The next new entry is another single which under the old regime wouldn't be here. Too Little Too Late by JoJo doesn't get a physical release until January 15 which used to mean that its online sales would not count until next week's chart. Not any more and digital sales of the track, taken from the teenage star's second album Take The High Road have propelled it to Number 22. Her first album in 2004 spawned two Top 10 hits in the shape of Leave (Get Out) and Baby It's You which bodes well for the continuing chart prospects of this new hit.
Also entertainingly weird is the appearance at Number 32 of You Don't Know by Eminem, 50 Cent and Lloyd Banks. Taken from the album Eminem Presents The Re-Up which features the allegedly retired performer giving a helping hand on new tracks by his friends and some new discoveries, it was released as a CD single on December 11 yet was barred from the chart due to a free sticker which broke packaging regulations. That was at the time enough to debar the online sales of the track as well, but not anymore. Consequently the single makes a somewhat belated appearance, albeit one that will ensure it goes down as a rather smaller hit than its original popularity would have merited. If you are thinking that all of this is exposing the old chart rules as incredibly flawed, then you would be absolutely correct. The 2006 rules are widely regarded as having been a balls up of a compromise that only served to wreck the role of the chart as a marketing tool. Discarding them is the best move the industry has made for years.
So what of the other re-entries of singles that now find themselves eligible for the chart again. Well, two former Number Ones are in there, Crazy by Gnarls Barkley reappears at Number 30 as does Maneater by Nelly Furtado at Number 38, the two singles having barely left the Top 40 on pure sales rankings since release but which have been barred for months following the deletion of their CD equivalents. More curious is the re-emergence at Number 33 of Monster by The Automatic. First released back in June, the powerful single shot to Number 4 but was deleted after 10 weeks when it was just outside the Top 20. A constant seller ever since, the single makes a welcome return. Their earlier hit Raul is due for a physical re-release this week and should theoretically be on the chart already, but of that single, there is simply no sign.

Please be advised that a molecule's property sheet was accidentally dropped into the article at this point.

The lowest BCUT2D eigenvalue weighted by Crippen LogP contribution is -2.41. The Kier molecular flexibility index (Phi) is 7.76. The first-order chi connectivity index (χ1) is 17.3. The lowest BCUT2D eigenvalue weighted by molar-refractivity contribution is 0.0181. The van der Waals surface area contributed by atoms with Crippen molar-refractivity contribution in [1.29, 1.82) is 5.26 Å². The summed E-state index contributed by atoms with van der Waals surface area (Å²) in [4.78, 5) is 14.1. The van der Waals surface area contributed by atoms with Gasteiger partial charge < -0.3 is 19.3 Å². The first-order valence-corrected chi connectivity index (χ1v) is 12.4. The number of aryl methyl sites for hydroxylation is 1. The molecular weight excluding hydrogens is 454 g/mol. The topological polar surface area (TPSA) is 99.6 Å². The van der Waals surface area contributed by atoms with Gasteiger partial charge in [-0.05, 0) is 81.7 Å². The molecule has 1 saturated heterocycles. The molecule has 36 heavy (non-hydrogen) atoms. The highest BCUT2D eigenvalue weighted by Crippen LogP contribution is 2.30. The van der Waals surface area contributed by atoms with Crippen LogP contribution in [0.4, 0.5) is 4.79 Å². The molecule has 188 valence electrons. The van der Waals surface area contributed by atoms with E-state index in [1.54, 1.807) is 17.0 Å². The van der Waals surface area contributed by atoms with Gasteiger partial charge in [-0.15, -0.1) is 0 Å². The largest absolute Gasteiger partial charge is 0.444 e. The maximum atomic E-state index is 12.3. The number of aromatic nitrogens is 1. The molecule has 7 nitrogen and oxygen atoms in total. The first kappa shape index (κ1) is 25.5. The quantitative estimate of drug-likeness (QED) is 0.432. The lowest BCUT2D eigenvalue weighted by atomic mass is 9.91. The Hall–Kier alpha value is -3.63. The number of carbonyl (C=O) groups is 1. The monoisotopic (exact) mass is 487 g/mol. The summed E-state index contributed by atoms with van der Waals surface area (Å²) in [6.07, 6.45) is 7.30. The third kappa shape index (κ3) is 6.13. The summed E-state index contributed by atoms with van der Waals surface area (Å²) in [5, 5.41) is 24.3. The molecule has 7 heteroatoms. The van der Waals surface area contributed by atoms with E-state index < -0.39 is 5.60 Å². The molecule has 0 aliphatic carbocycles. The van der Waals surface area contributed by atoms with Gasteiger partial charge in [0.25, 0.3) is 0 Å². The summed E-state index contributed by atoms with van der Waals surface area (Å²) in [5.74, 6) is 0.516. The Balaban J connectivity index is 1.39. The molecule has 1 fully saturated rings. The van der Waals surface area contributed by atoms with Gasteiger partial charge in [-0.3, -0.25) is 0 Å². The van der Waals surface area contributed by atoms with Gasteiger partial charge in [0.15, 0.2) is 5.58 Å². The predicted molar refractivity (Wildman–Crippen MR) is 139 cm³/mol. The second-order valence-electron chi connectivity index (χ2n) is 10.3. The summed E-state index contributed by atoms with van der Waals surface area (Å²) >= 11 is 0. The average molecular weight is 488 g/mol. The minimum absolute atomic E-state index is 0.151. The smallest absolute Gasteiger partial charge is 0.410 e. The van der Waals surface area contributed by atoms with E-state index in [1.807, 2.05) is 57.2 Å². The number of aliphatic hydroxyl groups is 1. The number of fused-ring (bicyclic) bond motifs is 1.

Finally for this week, what of the other chart phenomena that the media has speculated we will see thanks to the new chart rules?
First of these is the spontaneous return of golden oldies. Well in the Top 75 there are two. At Number 58 is Gary Jules' Mad World, the Christmas Number One from 2003 and last seen on the chart in April 2004. It's downloads have never been chart eligible until today. Also newly returning is Numb/Encore by Jay-Z and Linkin Park. First released just over two years ago, the single peaked at Number 14 three times during an extended chart run in early 2005. Never formally deleted, the single fell foul of the 52-week rule in December 2005 but now triumphantly appears once again. The oldest single in the Top 100 is I'm Gonna Be (500 Miles) from The Proclaimers, first released in September 1988 and which is officially the 92nd best selling track in the UK this week.
The second predicted phenomenon is that of particularly popular albums spawning multiple simultaneous singles hits. Well, one album has managed that this week, oddly enough the High School Musical Soundtrack. Its two formal singles so far are still floating around, Breaking Free moving 52-37 and We're All In This Together moving 66-60. They are joined by album cuts Stick To The Status Quo at Number 74 and the entirely appropriate Start Of Something New which lands at Number 90. I couldn't have said it better myself. [That's a lovely trivia question by the way, what was the first album to see cherrypicked cuts appear as digital downloads on the singles chart? The High School Musical soundtrack].